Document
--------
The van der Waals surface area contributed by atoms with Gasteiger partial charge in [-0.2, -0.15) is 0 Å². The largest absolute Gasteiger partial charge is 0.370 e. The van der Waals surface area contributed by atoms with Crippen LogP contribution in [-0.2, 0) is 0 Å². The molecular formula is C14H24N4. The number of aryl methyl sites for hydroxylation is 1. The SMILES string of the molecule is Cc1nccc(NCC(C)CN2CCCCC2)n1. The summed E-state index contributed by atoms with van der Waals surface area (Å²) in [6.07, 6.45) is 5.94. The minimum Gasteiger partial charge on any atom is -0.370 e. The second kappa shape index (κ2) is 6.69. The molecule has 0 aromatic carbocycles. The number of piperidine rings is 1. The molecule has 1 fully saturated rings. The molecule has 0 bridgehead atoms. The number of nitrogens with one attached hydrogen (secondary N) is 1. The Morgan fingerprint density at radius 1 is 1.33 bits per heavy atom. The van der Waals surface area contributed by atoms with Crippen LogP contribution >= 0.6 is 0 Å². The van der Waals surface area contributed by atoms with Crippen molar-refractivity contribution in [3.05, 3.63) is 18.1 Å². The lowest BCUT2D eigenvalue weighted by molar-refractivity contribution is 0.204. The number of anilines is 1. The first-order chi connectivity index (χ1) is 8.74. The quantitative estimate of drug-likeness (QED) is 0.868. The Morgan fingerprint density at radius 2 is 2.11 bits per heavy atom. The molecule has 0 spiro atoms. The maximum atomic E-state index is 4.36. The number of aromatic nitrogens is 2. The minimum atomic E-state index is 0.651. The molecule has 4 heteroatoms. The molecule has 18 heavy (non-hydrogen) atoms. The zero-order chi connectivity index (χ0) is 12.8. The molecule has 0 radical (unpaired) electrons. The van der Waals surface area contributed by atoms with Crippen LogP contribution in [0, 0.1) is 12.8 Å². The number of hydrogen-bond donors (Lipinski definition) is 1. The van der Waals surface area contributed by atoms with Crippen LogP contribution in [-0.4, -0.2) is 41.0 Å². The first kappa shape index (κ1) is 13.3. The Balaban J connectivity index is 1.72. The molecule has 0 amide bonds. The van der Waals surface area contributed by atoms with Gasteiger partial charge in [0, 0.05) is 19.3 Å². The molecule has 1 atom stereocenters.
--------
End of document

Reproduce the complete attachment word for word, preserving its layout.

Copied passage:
The van der Waals surface area contributed by atoms with Gasteiger partial charge in [-0.2, -0.15) is 0 Å². The largest absolute Gasteiger partial charge is 0.370 e. The van der Waals surface area contributed by atoms with Crippen LogP contribution in [-0.2, 0) is 0 Å². The molecular formula is C14H24N4. The number of aryl methyl sites for hydroxylation is 1. The SMILES string of the molecule is Cc1nccc(NCC(C)CN2CCCCC2)n1. The summed E-state index contributed by atoms with van der Waals surface area (Å²) in [6.07, 6.45) is 5.94. The minimum Gasteiger partial charge on any atom is -0.370 e. The second kappa shape index (κ2) is 6.69. The molecule has 0 aromatic carbocycles. The number of piperidine rings is 1. The molecule has 1 fully saturated rings. The molecule has 0 bridgehead atoms. The number of nitrogens with one attached hydrogen (secondary N) is 1. The Morgan fingerprint density at radius 1 is 1.33 bits per heavy atom. The van der Waals surface area contributed by atoms with Crippen LogP contribution >= 0.6 is 0 Å². The van der Waals surface area contributed by atoms with Crippen molar-refractivity contribution in [3.05, 3.63) is 18.1 Å². The lowest BCUT2D eigenvalue weighted by molar-refractivity contribution is 0.204. The number of anilines is 1. The first-order chi connectivity index (χ1) is 8.74. The quantitative estimate of drug-likeness (QED) is 0.868. The Morgan fingerprint density at radius 2 is 2.11 bits per heavy atom. The molecule has 0 spiro atoms. The maximum atomic E-state index is 4.36. The number of aromatic nitrogens is 2. The minimum atomic E-state index is 0.651. The molecule has 4 heteroatoms. The molecule has 18 heavy (non-hydrogen) atoms. The zero-order chi connectivity index (χ0) is 12.8. The molecule has 0 radical (unpaired) electrons. The van der Waals surface area contributed by atoms with Crippen LogP contribution in [0, 0.1) is 12.8 Å². The number of hydrogen-bond donors (Lipinski definition) is 1. The van der Waals surface area contributed by atoms with Crippen LogP contribution in [-0.4, -0.2) is 41.0 Å². The first kappa shape index (κ1) is 13.3. The Balaban J connectivity index is 1.72. The molecule has 0 amide bonds. The van der Waals surface area contributed by atoms with Gasteiger partial charge in [0, 0.05) is 19.3 Å². The molecule has 1 atom stereocenters.